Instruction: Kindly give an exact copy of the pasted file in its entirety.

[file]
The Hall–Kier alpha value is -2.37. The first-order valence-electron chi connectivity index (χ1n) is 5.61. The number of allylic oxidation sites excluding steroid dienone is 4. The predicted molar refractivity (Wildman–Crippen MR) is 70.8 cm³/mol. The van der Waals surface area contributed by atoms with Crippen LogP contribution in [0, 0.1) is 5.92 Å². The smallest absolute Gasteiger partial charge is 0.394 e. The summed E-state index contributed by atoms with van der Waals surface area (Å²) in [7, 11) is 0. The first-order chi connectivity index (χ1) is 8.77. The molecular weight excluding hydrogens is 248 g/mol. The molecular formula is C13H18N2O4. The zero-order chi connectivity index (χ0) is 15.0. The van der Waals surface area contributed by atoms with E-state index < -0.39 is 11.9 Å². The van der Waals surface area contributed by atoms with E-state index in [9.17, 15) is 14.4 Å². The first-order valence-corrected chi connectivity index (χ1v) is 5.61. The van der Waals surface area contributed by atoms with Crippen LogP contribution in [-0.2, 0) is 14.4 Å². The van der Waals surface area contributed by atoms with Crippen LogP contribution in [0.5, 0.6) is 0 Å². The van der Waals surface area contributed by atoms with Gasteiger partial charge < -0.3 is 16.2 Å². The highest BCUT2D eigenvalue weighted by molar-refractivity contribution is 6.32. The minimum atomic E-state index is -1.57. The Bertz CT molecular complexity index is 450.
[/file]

The Hall–Kier alpha value is -2.37. The first-order valence-electron chi connectivity index (χ1n) is 5.61. The number of allylic oxidation sites excluding steroid dienone is 4. The predicted molar refractivity (Wildman–Crippen MR) is 70.8 cm³/mol. The van der Waals surface area contributed by atoms with Crippen LogP contribution in [0, 0.1) is 5.92 Å². The smallest absolute Gasteiger partial charge is 0.394 e. The summed E-state index contributed by atoms with van der Waals surface area (Å²) in [7, 11) is 0. The first-order chi connectivity index (χ1) is 8.77. The molecular weight excluding hydrogens is 248 g/mol. The molecular formula is C13H18N2O4. The zero-order chi connectivity index (χ0) is 15.0. The van der Waals surface area contributed by atoms with E-state index < -0.39 is 11.9 Å². The van der Waals surface area contributed by atoms with E-state index in [9.17, 15) is 14.4 Å². The first-order valence-corrected chi connectivity index (χ1v) is 5.61. The van der Waals surface area contributed by atoms with Crippen LogP contribution in [-0.2, 0) is 14.4 Å². The van der Waals surface area contributed by atoms with Crippen LogP contribution in [0.5, 0.6) is 0 Å². The van der Waals surface area contributed by atoms with Gasteiger partial charge < -0.3 is 16.2 Å². The highest BCUT2D eigenvalue weighted by molar-refractivity contribution is 6.32. The minimum atomic E-state index is -1.57. The Bertz CT molecular complexity index is 450.